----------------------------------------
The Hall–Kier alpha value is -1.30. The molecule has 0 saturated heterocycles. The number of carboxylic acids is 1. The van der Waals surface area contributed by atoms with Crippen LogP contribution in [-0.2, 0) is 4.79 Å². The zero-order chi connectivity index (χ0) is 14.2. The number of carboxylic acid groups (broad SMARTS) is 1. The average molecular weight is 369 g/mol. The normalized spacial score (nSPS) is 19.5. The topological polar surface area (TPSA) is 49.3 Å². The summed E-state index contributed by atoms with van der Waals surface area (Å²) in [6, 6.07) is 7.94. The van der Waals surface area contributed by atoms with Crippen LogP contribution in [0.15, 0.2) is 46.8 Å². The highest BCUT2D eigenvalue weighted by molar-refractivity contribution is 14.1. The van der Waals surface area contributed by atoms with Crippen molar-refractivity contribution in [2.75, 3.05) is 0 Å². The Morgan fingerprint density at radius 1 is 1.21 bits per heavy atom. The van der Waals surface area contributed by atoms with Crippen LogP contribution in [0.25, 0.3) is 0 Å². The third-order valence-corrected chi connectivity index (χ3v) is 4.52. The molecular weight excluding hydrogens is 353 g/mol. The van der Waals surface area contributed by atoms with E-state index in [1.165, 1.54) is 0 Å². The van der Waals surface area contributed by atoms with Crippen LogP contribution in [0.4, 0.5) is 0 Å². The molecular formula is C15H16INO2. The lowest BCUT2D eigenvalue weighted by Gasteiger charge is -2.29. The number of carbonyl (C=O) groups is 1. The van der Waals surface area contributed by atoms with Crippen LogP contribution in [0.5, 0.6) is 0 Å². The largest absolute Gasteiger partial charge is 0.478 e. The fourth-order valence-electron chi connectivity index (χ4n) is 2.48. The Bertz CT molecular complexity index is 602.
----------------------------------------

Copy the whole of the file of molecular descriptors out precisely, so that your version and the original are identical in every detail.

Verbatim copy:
The Hall–Kier alpha value is -1.30. The molecule has 0 saturated heterocycles. The number of carboxylic acids is 1. The van der Waals surface area contributed by atoms with Crippen LogP contribution in [-0.2, 0) is 4.79 Å². The zero-order chi connectivity index (χ0) is 14.2. The number of carboxylic acid groups (broad SMARTS) is 1. The average molecular weight is 369 g/mol. The normalized spacial score (nSPS) is 19.5. The topological polar surface area (TPSA) is 49.3 Å². The summed E-state index contributed by atoms with van der Waals surface area (Å²) in [6, 6.07) is 7.94. The van der Waals surface area contributed by atoms with Crippen LogP contribution in [0.15, 0.2) is 46.8 Å². The highest BCUT2D eigenvalue weighted by molar-refractivity contribution is 14.1. The van der Waals surface area contributed by atoms with Crippen molar-refractivity contribution in [2.75, 3.05) is 0 Å². The Morgan fingerprint density at radius 1 is 1.21 bits per heavy atom. The van der Waals surface area contributed by atoms with Crippen LogP contribution in [0.25, 0.3) is 0 Å². The third-order valence-corrected chi connectivity index (χ3v) is 4.52. The molecular weight excluding hydrogens is 353 g/mol. The van der Waals surface area contributed by atoms with E-state index in [1.165, 1.54) is 0 Å². The van der Waals surface area contributed by atoms with Crippen LogP contribution in [0.4, 0.5) is 0 Å². The molecular formula is C15H16INO2. The lowest BCUT2D eigenvalue weighted by Gasteiger charge is -2.29. The number of carbonyl (C=O) groups is 1. The van der Waals surface area contributed by atoms with Crippen LogP contribution in [0.5, 0.6) is 0 Å². The largest absolute Gasteiger partial charge is 0.478 e. The fourth-order valence-electron chi connectivity index (χ4n) is 2.48. The Bertz CT molecular complexity index is 602.